Where is corona made? How to stop it?
How dangerous is that?
Most people infected with the new Coronavirus will probably have a very mild disease, the Public Health Institute points out. But where is Corona made?
Here you can read about where Corona is made. And what you do if you suspect that you are infected. And also what you should do to avoid infection.
- Most: The vast majority of people infected with the Coronavirus and the disease COVID-19 will. According to the Institute of Public Health, get respiratory infections. This mild disease will pass by itself.
- Others may have more severe pneumonia disease: older people and people with—for example, high blood pressure, heart disease, diabetes, or underlying chronic illnesses.
- It should be more likely to become seriously ill if they are first infected. FHI points out that most people who have died from COVID-19 disease have been both old and seriously ill before.
- Mortality: Since it is a new virus. No one has full statistics. But a study of 44,672 coronae made-infected in China shows a 2.3 percent mortality rate.
- If you ignore people with pre-existing illnesses such as cancer, diabetes, or cardiovascular disease.
- FHI pointed out that on Friday, February 28, the global average mortality rate was 3.4 percent.
- In other words, the Corona made virus has a far lower mortality rate than the 2003 SARS. And a significantly lower mortality rate than the MERS virus (around 35 percent). Certainly, if we compare with Ebola, the mortality rate is shallow.
These are the symptoms
- Fever is a common symptom of infection.
- According to FHI, sore throats have been reported in people with mild illness.
- Several have been diagnosed with pneumonia with difficulty breathing and cough. FHI also points out. But not everyone should test themselves if they have symptoms. FHI points out.
Do you suspect infection?
The Institute of Public Health recommends that people contact a physician by phone if they have symptoms and have been in one of these situations:
- Has been in an area of persistent spread of the Coronavirus for the last 14 days. These areas are mainland China, Hong Kong, Singapore, Japan, Iran, South Korea, and the Lombardy, Piedmont, Emilia-Romagna, and Veneto regions of Italy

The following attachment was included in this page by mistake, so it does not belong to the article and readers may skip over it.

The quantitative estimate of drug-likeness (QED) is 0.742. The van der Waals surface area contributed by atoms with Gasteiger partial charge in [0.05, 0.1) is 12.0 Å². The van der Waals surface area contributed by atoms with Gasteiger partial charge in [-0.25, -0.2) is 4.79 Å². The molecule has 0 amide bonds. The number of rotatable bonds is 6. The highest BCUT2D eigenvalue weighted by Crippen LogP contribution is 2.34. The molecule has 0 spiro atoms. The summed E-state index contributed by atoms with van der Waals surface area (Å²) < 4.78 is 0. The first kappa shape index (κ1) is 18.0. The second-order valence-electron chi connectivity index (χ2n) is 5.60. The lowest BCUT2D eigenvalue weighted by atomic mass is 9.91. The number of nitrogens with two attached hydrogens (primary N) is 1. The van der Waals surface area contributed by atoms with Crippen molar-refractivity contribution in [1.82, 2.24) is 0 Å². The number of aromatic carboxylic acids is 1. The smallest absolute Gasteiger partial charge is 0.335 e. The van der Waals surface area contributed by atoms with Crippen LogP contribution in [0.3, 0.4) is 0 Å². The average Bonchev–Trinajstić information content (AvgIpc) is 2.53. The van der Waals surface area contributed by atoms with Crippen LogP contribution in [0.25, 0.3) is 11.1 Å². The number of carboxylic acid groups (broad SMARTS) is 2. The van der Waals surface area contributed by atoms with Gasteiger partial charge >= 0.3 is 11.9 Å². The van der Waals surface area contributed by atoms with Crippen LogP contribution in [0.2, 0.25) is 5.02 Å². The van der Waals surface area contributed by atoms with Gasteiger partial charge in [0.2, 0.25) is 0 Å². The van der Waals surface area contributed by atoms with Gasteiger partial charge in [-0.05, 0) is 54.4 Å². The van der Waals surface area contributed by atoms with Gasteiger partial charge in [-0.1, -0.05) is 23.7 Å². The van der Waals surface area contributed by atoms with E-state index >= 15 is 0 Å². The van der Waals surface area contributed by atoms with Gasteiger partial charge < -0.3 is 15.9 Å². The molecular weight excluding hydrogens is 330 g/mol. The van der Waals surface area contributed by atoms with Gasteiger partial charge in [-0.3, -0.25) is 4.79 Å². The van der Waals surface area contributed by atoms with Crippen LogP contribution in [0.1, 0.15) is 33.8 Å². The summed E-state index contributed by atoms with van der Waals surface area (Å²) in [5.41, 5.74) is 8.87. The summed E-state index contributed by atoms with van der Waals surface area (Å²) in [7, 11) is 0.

- The last 14 days have been in close contact with someone who confirmed to be infected with the Coronavirus.
- Have nursed/treated a patient. Indeed, handled sample material from. Otherwise, it had similar close contact with a person who has confirmed sick with corona made virus infection.
Do not go to the general practitioner, the hospital, or the emergency room if you suspect a coronary infection. However, the Institute of Public Health says that you should:
- Call your GP
- Call emergency room
This is how the virus gets infected
The new Coronavirus infects in the same way as colds and flu, through drop and contact infection. The public health charity operates at an infectious rate of around two – that is, an infected person gives rise to two new infected ones if no measures are taken. It infects:
- Through the air. For example, by a sick person coughing and sneezing and you breathe in the virus. It comes into contact with the mucosa of the eyes, nose, or mouth.
- Through direct contact. If a sick person has the virus on their hands and has physical contact with others.
- Through objects. The virus can also be transmitted indirectly. If a sick person has coughed up inventory or has the virus on his hands and touches objects.
- According to the European Infection Protection Agency.
- It is unclear how long the virus will survive on objects, such as a door handle or a cart.
- The European Infection Protection Agency writes that “research suggests that coronaviruses can survive on surfaces for a few hours or up to several days.”
- However, the type of surface, temperature, and moisture can affect how long it survives.
How to protect yourself
The public health institute’s main tip is that good cough and hand hygiene reduce the risk of getting respiratory tract infections – and also the Coronavirus.
It is the first and most important measure.
- Whenever possible, you should keep at least a one-meter distance for people with respiratory symptoms.
- Good hand hygiene is essential. Wash your hands frequently and thoroughly with soap and lukewarm water, especially if you have been out with people.
- Antibac, i.e., hand disinfection, is an option if you cannot wash your hands.
- The Public Health Institute does not recommend mouth washing for healthy persons. “People who use mouthwash more often come to the face, which can increase the risk of infection,” the Institute of Public Health points out.
- They recommend anyone who coughs to cough or sneeze into a paper and throw it right in a garbage bag after use. If you do not have an article, the alternative is to cough into the elbow – never in your hands.